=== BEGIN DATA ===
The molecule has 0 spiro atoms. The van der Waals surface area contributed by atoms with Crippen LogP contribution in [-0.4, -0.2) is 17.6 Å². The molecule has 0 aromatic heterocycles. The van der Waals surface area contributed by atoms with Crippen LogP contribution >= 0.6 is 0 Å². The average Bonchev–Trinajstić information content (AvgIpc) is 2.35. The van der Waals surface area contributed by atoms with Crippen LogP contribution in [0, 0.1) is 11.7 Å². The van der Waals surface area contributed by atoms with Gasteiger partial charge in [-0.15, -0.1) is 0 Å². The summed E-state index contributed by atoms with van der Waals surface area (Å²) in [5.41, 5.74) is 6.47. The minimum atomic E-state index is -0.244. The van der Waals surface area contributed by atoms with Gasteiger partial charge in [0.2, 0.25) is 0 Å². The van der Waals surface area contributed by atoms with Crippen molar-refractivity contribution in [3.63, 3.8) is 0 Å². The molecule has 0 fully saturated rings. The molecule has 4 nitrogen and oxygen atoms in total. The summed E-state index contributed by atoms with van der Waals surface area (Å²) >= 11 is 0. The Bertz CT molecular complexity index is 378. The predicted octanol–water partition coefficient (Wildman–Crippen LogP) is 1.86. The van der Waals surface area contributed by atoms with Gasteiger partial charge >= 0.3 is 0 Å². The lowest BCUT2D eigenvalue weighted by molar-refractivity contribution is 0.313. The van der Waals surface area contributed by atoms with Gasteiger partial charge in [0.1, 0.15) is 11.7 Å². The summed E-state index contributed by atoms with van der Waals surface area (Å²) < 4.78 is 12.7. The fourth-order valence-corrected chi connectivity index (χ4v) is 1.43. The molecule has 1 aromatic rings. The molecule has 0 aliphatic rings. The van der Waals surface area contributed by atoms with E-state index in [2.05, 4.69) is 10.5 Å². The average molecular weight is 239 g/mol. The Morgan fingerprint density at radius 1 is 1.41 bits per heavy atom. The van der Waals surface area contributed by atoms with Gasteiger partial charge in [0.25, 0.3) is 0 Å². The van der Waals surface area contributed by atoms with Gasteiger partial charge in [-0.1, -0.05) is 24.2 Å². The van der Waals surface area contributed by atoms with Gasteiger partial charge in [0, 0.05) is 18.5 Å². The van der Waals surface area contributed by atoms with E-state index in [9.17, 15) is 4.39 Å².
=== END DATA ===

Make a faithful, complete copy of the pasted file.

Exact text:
The molecule has 0 spiro atoms. The van der Waals surface area contributed by atoms with Crippen LogP contribution in [-0.4, -0.2) is 17.6 Å². The molecule has 0 aromatic heterocycles. The van der Waals surface area contributed by atoms with Crippen LogP contribution >= 0.6 is 0 Å². The average Bonchev–Trinajstić information content (AvgIpc) is 2.35. The van der Waals surface area contributed by atoms with Crippen LogP contribution in [0, 0.1) is 11.7 Å². The van der Waals surface area contributed by atoms with Gasteiger partial charge in [-0.15, -0.1) is 0 Å². The summed E-state index contributed by atoms with van der Waals surface area (Å²) in [5.41, 5.74) is 6.47. The minimum atomic E-state index is -0.244. The van der Waals surface area contributed by atoms with Gasteiger partial charge in [0.2, 0.25) is 0 Å². The van der Waals surface area contributed by atoms with Crippen molar-refractivity contribution in [3.63, 3.8) is 0 Å². The molecule has 0 fully saturated rings. The molecule has 4 nitrogen and oxygen atoms in total. The summed E-state index contributed by atoms with van der Waals surface area (Å²) >= 11 is 0. The Bertz CT molecular complexity index is 378. The predicted octanol–water partition coefficient (Wildman–Crippen LogP) is 1.86. The van der Waals surface area contributed by atoms with Gasteiger partial charge >= 0.3 is 0 Å². The lowest BCUT2D eigenvalue weighted by molar-refractivity contribution is 0.313. The van der Waals surface area contributed by atoms with Gasteiger partial charge in [0.1, 0.15) is 11.7 Å². The summed E-state index contributed by atoms with van der Waals surface area (Å²) < 4.78 is 12.7. The fourth-order valence-corrected chi connectivity index (χ4v) is 1.43. The molecule has 1 aromatic rings. The molecule has 0 aliphatic rings. The van der Waals surface area contributed by atoms with E-state index in [2.05, 4.69) is 10.5 Å². The average molecular weight is 239 g/mol. The Morgan fingerprint density at radius 1 is 1.41 bits per heavy atom. The van der Waals surface area contributed by atoms with Gasteiger partial charge in [0.25, 0.3) is 0 Å². The van der Waals surface area contributed by atoms with Gasteiger partial charge in [-0.1, -0.05) is 24.2 Å². The van der Waals surface area contributed by atoms with Gasteiger partial charge in [0, 0.05) is 18.5 Å². The van der Waals surface area contributed by atoms with E-state index in [9.17, 15) is 4.39 Å².